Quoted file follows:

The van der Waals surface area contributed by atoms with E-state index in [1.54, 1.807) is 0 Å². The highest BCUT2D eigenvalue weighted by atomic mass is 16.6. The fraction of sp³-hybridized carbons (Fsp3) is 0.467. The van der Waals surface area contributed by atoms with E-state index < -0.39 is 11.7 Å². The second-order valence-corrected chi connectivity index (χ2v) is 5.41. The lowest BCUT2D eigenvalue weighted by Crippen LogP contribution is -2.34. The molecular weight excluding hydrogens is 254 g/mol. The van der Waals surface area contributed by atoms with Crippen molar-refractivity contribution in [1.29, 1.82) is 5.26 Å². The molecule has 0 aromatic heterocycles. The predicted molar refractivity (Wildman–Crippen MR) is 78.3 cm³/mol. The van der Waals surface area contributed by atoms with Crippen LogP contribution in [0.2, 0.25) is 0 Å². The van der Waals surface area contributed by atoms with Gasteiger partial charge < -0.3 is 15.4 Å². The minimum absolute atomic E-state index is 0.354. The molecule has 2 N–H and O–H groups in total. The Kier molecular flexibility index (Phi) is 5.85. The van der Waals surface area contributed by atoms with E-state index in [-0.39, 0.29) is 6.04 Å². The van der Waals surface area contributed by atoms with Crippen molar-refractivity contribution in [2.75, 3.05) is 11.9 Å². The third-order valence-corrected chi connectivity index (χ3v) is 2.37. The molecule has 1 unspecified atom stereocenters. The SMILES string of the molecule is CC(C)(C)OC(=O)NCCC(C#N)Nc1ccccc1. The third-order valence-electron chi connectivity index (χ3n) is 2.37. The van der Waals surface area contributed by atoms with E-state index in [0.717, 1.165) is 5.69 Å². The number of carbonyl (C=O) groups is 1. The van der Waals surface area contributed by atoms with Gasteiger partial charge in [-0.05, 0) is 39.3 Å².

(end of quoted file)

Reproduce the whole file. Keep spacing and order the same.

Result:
The van der Waals surface area contributed by atoms with E-state index in [1.54, 1.807) is 0 Å². The highest BCUT2D eigenvalue weighted by atomic mass is 16.6. The fraction of sp³-hybridized carbons (Fsp3) is 0.467. The van der Waals surface area contributed by atoms with E-state index < -0.39 is 11.7 Å². The second-order valence-corrected chi connectivity index (χ2v) is 5.41. The lowest BCUT2D eigenvalue weighted by Crippen LogP contribution is -2.34. The molecular weight excluding hydrogens is 254 g/mol. The van der Waals surface area contributed by atoms with Crippen molar-refractivity contribution in [1.29, 1.82) is 5.26 Å². The molecule has 0 aromatic heterocycles. The predicted molar refractivity (Wildman–Crippen MR) is 78.3 cm³/mol. The van der Waals surface area contributed by atoms with Crippen LogP contribution in [0.2, 0.25) is 0 Å². The van der Waals surface area contributed by atoms with Gasteiger partial charge < -0.3 is 15.4 Å². The minimum absolute atomic E-state index is 0.354. The molecule has 2 N–H and O–H groups in total. The Kier molecular flexibility index (Phi) is 5.85. The van der Waals surface area contributed by atoms with E-state index in [-0.39, 0.29) is 6.04 Å². The van der Waals surface area contributed by atoms with Crippen molar-refractivity contribution in [2.75, 3.05) is 11.9 Å². The third-order valence-corrected chi connectivity index (χ3v) is 2.37. The molecule has 1 unspecified atom stereocenters. The SMILES string of the molecule is CC(C)(C)OC(=O)NCCC(C#N)Nc1ccccc1. The third-order valence-electron chi connectivity index (χ3n) is 2.37. The van der Waals surface area contributed by atoms with E-state index in [0.717, 1.165) is 5.69 Å². The number of carbonyl (C=O) groups is 1. The van der Waals surface area contributed by atoms with Gasteiger partial charge in [-0.05, 0) is 39.3 Å².